Kansas Judge Strikes ‘Abortion Pill Reversal,’ Bizarre Font Requirements Among Other Anti-Abortion Measures

The odd measures were part of the Women’s Right to Know Act, which the judge called “a thinly veiled effort to stigmatize the procedure."

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Kansas Judge Strikes ‘Abortion Pill Reversal,’ Bizarre Font Requirements Among Other Anti-Abortion Measures
Photo:The Good Brigade (Getty Images)

In an important victory for abortion access in the Midwest, a Kansas judge ruled against a handful of stringent anti-abortion measures—some of which trace back decades under the insidiously named Women’s Right to Know Act while others were passed after the fall of Roe v. Wade.

“The Act appears to be a thinly veiled effort to stigmatize the procedure and instill fear in patients that are contemplating an abortion, such that they make an alternative choice, based upon disproven and unsupportable claims,” Johnson County District Court Judge Krishnan Christopher Jayaram wrote on Monday. As requested in the lawsuit filed by abortion providers in the state, Jayaram issued a temporary injunction on these restrictions until a trial set for 2024.

The measures in question required that—on top of a 24-hour waiting period that’s particularly onerous for the state’s many out-of-state abortion seekers from nearby states that have banned abortion—patients receive a range of inaccurate state-mandated information in order to have an abortion. This includes the medically unfounded statements that abortion creates a “risk of premature birth in future pregnancies” and a “risk of breast cancer.” Doctors would also be required to present abortion-seeking patients no fewer than five times with the medically unfounded claim that a medication abortion that’s underway can be “reversed” through a possibly dangerous chemical regimen.

Other requirements presented uniquely onerous barriers, including that abortion seekers must receive state-mandated abortion misinformation in forms written in specific typeface, font size, and color at least 24 hours before an abortion appointment in order to receive care. Then, upon coming into the clinic, they’re required to wait 30 minutes after meeting the abortion provider to receive abortion care. Jayaram struck down all of these measures.

In his ruling, the judge also recognized the restrictions as a violation of abortion providers’ right to free speech as well as patients’ fundamental right to abortion access.

Ever since the state Supreme Court interpreted the Kansas state constitution’s right to bodily autonomy to include abortion in 2019, the state constitution recognizes the right to abortion. Last August, Kansas voters overwhelmingly voted to uphold this right in a special election over a ballot measure that was written by abortion rights opponents seeking to eliminate this constitutional protection and enact an abortion ban. Kansas was the first state in the nation to vote directly on abortion after the Supreme Court overturned Roe; but while the state maintains a constitutional right to abortion, the state can continue to pass restrictions.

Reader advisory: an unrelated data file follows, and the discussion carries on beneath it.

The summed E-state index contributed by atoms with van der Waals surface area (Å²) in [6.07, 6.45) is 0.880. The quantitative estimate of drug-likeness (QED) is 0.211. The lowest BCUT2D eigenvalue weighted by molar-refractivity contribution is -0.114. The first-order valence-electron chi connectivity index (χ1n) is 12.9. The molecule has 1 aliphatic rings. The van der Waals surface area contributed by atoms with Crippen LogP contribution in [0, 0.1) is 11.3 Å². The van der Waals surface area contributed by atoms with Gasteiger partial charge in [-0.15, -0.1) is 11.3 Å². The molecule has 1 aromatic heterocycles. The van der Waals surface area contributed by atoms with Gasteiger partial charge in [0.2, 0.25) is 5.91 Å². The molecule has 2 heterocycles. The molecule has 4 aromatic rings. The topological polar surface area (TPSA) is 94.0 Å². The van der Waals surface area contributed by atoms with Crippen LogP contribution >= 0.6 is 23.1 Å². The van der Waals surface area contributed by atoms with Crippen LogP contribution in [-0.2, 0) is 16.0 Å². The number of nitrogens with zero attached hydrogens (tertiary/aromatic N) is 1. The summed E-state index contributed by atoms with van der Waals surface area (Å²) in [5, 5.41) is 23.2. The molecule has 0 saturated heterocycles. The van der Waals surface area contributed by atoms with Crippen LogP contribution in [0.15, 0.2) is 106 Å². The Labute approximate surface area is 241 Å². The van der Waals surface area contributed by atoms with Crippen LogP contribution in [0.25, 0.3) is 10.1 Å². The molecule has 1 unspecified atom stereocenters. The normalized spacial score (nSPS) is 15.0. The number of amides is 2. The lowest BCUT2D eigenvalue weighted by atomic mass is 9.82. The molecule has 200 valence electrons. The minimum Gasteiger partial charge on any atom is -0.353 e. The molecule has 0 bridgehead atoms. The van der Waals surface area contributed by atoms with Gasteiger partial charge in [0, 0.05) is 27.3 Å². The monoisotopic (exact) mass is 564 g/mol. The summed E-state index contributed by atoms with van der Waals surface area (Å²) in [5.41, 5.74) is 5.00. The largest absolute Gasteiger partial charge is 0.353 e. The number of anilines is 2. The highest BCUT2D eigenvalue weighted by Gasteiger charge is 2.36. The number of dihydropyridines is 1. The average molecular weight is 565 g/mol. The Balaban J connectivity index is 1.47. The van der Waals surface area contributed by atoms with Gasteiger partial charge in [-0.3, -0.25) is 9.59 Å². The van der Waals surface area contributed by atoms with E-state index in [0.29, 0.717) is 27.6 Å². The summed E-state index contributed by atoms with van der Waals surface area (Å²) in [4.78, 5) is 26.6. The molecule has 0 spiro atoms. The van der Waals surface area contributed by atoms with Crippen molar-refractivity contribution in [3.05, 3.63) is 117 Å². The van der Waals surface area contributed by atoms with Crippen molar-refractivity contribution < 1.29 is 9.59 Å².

In a statement shared with Jezebel, Alice Wang, staff attorney at the Center for Reproductive Rights who worked on the case, criticized the “paternalistic restrictions” of the Women’s Right to Know Act. “These restrictions are especially harmful now that Roe was overturned and Kansas clinics are overwhelmed with patients from neighboring states where abortion is banned. Abortion is a human right and Kansans deserve accurate, candid medical information.”

After Roe fell, three of Kansas’ neighboring states—Oklahoma, Nebraska, and Missouri—moved to ban abortion. Bloomberg estimated at the time that Kansas could see a “quadrupling” of abortion patients in post-Roe America. One clinic that’s involved in the lawsuit against the aforementioned restrictions reported that it’s seen a 40% increase in patients since the overturning of Roe, and close to two-thirds of their patients have traveled more than 100 miles to get care. The Trust Women clinic in Kansas told Jezebel last year that the state had “become a majority out-of-state provider” and the clinic received as many as 1,000 calls on some days. The Guardian now reports that Trust Women says it sees between double and triple the patients it saw before Roe fell, and 70% of its patients come from out-of-state.

In a statement shared with Jezebel, Planned Parenthood Great Plains president and CEO Emily Wales emphasized how infringements on abortion access for Kansans impact abortion seekers across the entire region. Wales called the ruling against these measures “a crucial step in achieving what Kansans emphatically supported in August 2022: abortion access without political interference,” adding that “no patient should be denied care because they printed a form in the wrong color.”

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